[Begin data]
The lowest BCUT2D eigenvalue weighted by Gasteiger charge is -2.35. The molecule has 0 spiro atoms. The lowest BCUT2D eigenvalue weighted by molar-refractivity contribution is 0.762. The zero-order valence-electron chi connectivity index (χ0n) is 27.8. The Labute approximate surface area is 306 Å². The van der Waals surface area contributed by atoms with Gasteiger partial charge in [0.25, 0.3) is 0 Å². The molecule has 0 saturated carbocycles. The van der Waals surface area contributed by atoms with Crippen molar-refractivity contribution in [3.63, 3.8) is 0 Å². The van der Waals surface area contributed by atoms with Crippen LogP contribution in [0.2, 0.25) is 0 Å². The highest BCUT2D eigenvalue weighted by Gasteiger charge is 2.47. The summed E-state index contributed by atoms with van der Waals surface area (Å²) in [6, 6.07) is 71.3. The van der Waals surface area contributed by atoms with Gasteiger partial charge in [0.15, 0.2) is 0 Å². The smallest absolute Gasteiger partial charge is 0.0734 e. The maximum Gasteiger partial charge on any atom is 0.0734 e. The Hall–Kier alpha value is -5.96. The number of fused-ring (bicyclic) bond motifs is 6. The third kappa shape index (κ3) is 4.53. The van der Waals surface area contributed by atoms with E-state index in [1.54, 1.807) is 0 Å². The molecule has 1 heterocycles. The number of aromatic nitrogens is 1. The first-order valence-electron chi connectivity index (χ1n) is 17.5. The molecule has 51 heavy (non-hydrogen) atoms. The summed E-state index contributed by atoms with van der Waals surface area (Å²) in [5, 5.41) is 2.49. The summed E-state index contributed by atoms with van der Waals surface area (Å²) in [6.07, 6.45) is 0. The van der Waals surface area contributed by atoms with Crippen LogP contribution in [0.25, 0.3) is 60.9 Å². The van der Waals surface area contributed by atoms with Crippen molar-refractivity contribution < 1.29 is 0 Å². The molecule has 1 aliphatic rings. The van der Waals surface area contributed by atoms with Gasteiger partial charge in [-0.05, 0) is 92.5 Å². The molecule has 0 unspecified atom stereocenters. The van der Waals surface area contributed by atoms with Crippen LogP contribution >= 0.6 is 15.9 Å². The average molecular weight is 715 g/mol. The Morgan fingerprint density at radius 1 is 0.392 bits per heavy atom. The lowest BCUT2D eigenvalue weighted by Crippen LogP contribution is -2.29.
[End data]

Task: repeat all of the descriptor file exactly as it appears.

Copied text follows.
The lowest BCUT2D eigenvalue weighted by Gasteiger charge is -2.35. The molecule has 0 spiro atoms. The lowest BCUT2D eigenvalue weighted by molar-refractivity contribution is 0.762. The zero-order valence-electron chi connectivity index (χ0n) is 27.8. The Labute approximate surface area is 306 Å². The van der Waals surface area contributed by atoms with Gasteiger partial charge in [0.25, 0.3) is 0 Å². The molecule has 0 saturated carbocycles. The van der Waals surface area contributed by atoms with Crippen molar-refractivity contribution in [3.63, 3.8) is 0 Å². The van der Waals surface area contributed by atoms with Crippen LogP contribution in [0.2, 0.25) is 0 Å². The highest BCUT2D eigenvalue weighted by Gasteiger charge is 2.47. The summed E-state index contributed by atoms with van der Waals surface area (Å²) in [6, 6.07) is 71.3. The van der Waals surface area contributed by atoms with Gasteiger partial charge in [0.15, 0.2) is 0 Å². The smallest absolute Gasteiger partial charge is 0.0734 e. The maximum Gasteiger partial charge on any atom is 0.0734 e. The Hall–Kier alpha value is -5.96. The number of fused-ring (bicyclic) bond motifs is 6. The third kappa shape index (κ3) is 4.53. The van der Waals surface area contributed by atoms with E-state index in [1.54, 1.807) is 0 Å². The molecule has 1 heterocycles. The number of aromatic nitrogens is 1. The first-order valence-electron chi connectivity index (χ1n) is 17.5. The molecule has 51 heavy (non-hydrogen) atoms. The summed E-state index contributed by atoms with van der Waals surface area (Å²) in [5, 5.41) is 2.49. The summed E-state index contributed by atoms with van der Waals surface area (Å²) in [6.07, 6.45) is 0. The van der Waals surface area contributed by atoms with Crippen LogP contribution in [0.25, 0.3) is 60.9 Å². The van der Waals surface area contributed by atoms with Crippen molar-refractivity contribution < 1.29 is 0 Å². The molecule has 1 aliphatic rings. The van der Waals surface area contributed by atoms with Gasteiger partial charge in [-0.05, 0) is 92.5 Å². The molecule has 0 unspecified atom stereocenters. The van der Waals surface area contributed by atoms with Crippen LogP contribution >= 0.6 is 15.9 Å². The average molecular weight is 715 g/mol. The Morgan fingerprint density at radius 1 is 0.392 bits per heavy atom. The lowest BCUT2D eigenvalue weighted by Crippen LogP contribution is -2.29.